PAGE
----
VERIFY – YOU’VE GOT QUESTIONS, WE’LL FIND ANSWERS
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Our story on Monday about a viral Facebook post where a Highlands Ranch mom accused a group of men of potentially targeting her children for sex trafficking led to a lot of viewer questions.
The mom claimed three men behaved strangely while she was shopping with her children at a Ross. One of the claims that garnered the most attention from her post was that their actions were signs they wanted to abduct her children for sex trafficking.
Local law enforcement and the FBI disputed that idea in our story Monday, but commenters on our own Facebook page continued to ask questions.
One of the questions commenters repeatedly raised was whether this kind of abduction scenario is plausible. The theory being that even if this specific case is unfounded, there would be a value in sharing it to raise awareness.
WHAT WE FOUND
For answers, we interviewed Professor David Finkelhor. He runs the Crimes Against Children Research Center and has authored several books about child homicide, abductions and sexual abuse.
“Child kidnapping is a very rare phenomenon to start out with,” Finkelhor said. “We estimate that there are maybe 100 or so serious kidnappings of children in the United States (each year).”
He bases that number on a series of national surveys and studies that go back as far as the 1990s, including the National Incidence Studies of Missing, Abducted, Runaway and Thrownaway Children.
And for context, the federal government estimates nearly 74 million children under the age of 18 live in the United States.
“The most typical kind of kidnapping is of a teenage girl for the purposes of sexual assault,” Finkelhor said. “Sometimes -- very rarely – [it’s] for the purposes of abducting them into sex trafficking, but even that is very rare.”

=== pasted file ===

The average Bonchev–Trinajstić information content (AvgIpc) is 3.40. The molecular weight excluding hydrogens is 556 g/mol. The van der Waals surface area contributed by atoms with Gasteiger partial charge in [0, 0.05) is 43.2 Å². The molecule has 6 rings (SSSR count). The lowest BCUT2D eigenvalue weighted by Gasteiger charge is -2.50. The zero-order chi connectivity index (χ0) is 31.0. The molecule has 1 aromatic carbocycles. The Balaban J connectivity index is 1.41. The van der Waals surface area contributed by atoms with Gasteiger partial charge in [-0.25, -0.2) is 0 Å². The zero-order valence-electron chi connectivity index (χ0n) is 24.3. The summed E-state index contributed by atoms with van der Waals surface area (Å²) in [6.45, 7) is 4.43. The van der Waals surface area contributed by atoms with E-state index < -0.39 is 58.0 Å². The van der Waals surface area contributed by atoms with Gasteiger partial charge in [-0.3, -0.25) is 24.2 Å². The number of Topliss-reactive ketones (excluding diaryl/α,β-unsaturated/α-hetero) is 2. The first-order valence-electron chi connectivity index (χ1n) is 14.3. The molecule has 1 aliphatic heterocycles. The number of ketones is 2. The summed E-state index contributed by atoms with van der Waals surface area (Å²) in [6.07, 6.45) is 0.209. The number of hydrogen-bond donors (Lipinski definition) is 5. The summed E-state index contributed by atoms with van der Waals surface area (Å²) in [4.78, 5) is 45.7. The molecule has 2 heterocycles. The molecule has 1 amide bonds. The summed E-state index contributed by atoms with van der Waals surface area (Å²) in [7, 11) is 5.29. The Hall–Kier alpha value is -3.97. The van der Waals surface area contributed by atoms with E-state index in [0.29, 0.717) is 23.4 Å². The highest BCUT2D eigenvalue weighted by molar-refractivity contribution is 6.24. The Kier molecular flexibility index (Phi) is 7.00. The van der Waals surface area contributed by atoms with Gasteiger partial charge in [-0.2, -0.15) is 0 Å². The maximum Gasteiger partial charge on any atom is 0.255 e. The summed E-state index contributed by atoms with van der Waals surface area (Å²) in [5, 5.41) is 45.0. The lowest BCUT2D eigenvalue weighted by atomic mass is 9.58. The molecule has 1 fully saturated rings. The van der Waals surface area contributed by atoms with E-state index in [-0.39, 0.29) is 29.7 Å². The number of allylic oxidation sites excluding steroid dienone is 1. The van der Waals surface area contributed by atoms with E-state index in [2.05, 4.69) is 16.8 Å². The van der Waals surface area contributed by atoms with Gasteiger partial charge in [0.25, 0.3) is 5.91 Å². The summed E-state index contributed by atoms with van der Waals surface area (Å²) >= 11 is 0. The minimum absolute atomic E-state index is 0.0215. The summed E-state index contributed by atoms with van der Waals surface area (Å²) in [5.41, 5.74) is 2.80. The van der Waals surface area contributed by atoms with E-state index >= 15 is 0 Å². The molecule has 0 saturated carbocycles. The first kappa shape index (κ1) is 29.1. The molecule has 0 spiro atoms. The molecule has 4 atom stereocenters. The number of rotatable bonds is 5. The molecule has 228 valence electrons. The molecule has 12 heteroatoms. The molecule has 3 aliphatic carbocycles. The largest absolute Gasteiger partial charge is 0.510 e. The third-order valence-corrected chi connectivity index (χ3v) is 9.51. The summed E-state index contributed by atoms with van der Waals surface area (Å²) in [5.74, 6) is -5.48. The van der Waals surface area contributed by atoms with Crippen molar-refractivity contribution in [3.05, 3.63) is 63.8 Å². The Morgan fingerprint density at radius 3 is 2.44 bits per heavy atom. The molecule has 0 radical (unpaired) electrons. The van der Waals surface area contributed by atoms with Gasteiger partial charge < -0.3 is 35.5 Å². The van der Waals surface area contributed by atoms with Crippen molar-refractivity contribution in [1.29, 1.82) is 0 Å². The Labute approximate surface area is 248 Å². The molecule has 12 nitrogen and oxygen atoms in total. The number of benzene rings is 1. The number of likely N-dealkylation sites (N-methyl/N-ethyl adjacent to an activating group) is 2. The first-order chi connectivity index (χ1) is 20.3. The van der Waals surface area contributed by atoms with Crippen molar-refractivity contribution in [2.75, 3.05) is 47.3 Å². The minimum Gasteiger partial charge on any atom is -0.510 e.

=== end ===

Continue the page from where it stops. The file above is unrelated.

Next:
When it comes to younger children -- like the ones described in the Highlands Ranch mom’s Facebook post -- kidnappings are usually by a family member during a custody dispute.
“I think it’s more likely these are parents who are concerned about a person behaving suspiciously and go to the possibility that this is for reasons of abduction or sex trafficking … ,” Finkelhor said. “Sex trafficking has gotten a lot of attention lately, so perhaps they immediately went to that idea. But I don’t think that’s a very realistic scenario.”
Finkelhor’s theory is backed up by the law enforcement officials 9NEWS interviewed as part of the original verify on this Facebook post.
Beth Boggess, the FBI supervisory special agent who heads Colorado’s violent crimes against children unit, told 9NEWS that human traffickers tend to lure vulnerable teens over time.
“It’s a completely different crime,” Boggess said. “We don’t see kidnapping for human trafficking.”
Neither Boggess or the Douglas County Sheriff’s Office, which investigated this claim and a similar one in May, had heard of a single incident where a young child was kidnapped from a store for the purposes of sex trafficking.
And versions of this scenario have been debunked by other law enforcement officials across the country, including Michigan and California.
“This is a very unusual and perhaps implausible kind of abduction scenario,” Finkelhor said.
That doesn’t mean parents shouldn’t worry about their children.
“Children are more victimized than any other segment of the population,” Finkelhor said. “But most of that victimization is at the hands of people they know.”
Family members and family friends as well as other adults that kids have regular contact with and other children are all statistically more likely culprits than strangers when it comes to child abuse and assault. Finkelhor’s research has found that stranger crimes against children make up about 10 to 20 percent of the crimes committed against kids.
“The likelihood that a child would be attacked in a highly supervised public spot where the child is with the parent and there’s the possibility of video coverage or immediately summoning help to foil the abduction, that’s just not a very probably scenario,” Finkelhor said.
His advice was to think before sharing a Facebook post from someone claiming their children were targeted for sex trafficking in a public place like a clothing store or a library.
He suggested asking yourself whether such posts are “…creating an unnecessary fear in a lot of parents who are easily frightened by this kind of story.”